ASU Celebrates Largest Cohort of Grand Challenges Scholars
the Grand Challenges Scholarship Program encourages students to diversify their academic path beyond engineering to include studies in culture, ethics, politics, human behavior, entrepreneurship, and other disciplines. This may require students to complete several majors or minors, in addition to their engineering degrees.
Known as GCSP, the program is offered by the Ira A. Fulton Schools of Engineering at Arizona State University and equips students to respond to global concerns through skills that impart the ability to consider all sides of a problem and generate solutions for the benefit of society.
“The results and future paths of our graduates are diverse this year,” says Amy Trowbridge, faculty director of ASU’s Grand Challenges Scholars Program and senior lecturer at Fulton Schools. “Some of our graduates go on to study economics, politics and law, while others will go on to graduate studies in engineering fields or begin their professional careers in industry. Their engineering degrees and experiences in the Grand Challenges Scholars program have prepared them to succeed in any field they choose.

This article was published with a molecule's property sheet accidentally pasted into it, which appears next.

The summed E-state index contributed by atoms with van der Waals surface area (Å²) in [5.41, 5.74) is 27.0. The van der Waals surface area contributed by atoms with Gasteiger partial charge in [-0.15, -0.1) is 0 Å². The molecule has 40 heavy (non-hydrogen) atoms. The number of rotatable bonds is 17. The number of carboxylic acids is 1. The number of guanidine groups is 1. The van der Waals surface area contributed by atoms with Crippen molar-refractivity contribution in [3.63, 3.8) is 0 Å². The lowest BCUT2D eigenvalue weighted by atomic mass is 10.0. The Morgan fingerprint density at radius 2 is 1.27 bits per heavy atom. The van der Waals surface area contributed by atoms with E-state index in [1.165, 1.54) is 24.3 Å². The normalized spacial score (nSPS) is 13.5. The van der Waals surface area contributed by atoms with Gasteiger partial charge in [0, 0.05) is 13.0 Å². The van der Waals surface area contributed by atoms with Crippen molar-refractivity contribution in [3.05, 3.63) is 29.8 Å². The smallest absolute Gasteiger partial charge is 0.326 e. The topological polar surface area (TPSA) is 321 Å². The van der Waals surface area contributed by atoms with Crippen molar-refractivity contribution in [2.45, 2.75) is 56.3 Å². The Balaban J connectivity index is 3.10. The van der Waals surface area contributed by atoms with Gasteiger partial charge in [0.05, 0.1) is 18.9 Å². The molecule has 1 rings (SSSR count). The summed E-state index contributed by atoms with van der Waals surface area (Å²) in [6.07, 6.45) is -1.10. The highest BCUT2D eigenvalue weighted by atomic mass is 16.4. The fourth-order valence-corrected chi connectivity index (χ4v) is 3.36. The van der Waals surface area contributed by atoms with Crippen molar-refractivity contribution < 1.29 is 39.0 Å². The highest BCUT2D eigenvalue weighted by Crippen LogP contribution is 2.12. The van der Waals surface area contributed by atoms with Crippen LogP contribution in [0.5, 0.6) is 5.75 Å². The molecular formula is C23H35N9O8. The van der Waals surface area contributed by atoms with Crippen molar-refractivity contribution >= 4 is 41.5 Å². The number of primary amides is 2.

A cohort of 21 Grand Challenges Scholars graduated from Fulton Schools this spring. The group is the largest to date in the program, which continues to grow and strengthen the ASU community.
“This group of students is ambitious, hard-working, intelligent and extremely resilient,” says Trowbridge. “Despite changes in study abroad and other plans due to the COVID-19 pandemic, these students have persisted in their GCSP journeys and are now graduating as the best of the best.”
To be part of the Grand Challenges Scholars community, students must demonstrate five skills through research or creative project, multidisciplinary learning, entrepreneurship, multicultural experience, and project service learning.
Seeking educational equality
Alexia Roberts, who earned a Bachelor of Science in Mechanical Engineering as well as a Bachelor of Arts in Political Science from ASU College of Liberal Arts and Sciencessays she thinks more students should attend programs like the GCSP.
“It allowed me to see engineering for more than what I learned in class,” Roberts says. “I gained practical knowledge and a broader understanding of ideas, not just words on paper. I’m excited to graduate, but sad to say goodbye to my undergraduate years.
Roberts had never heard of GCSP until he received an email from the program before starting his first semester at ASU.
“The email really intrigued me,” Roberts says. “The idea I had of using my classes to have systemic impacts on big world issues was exactly what I wanted to do.”
Through GCSP, Roberts became interested in government and how policies created 50 years ago still impact us today.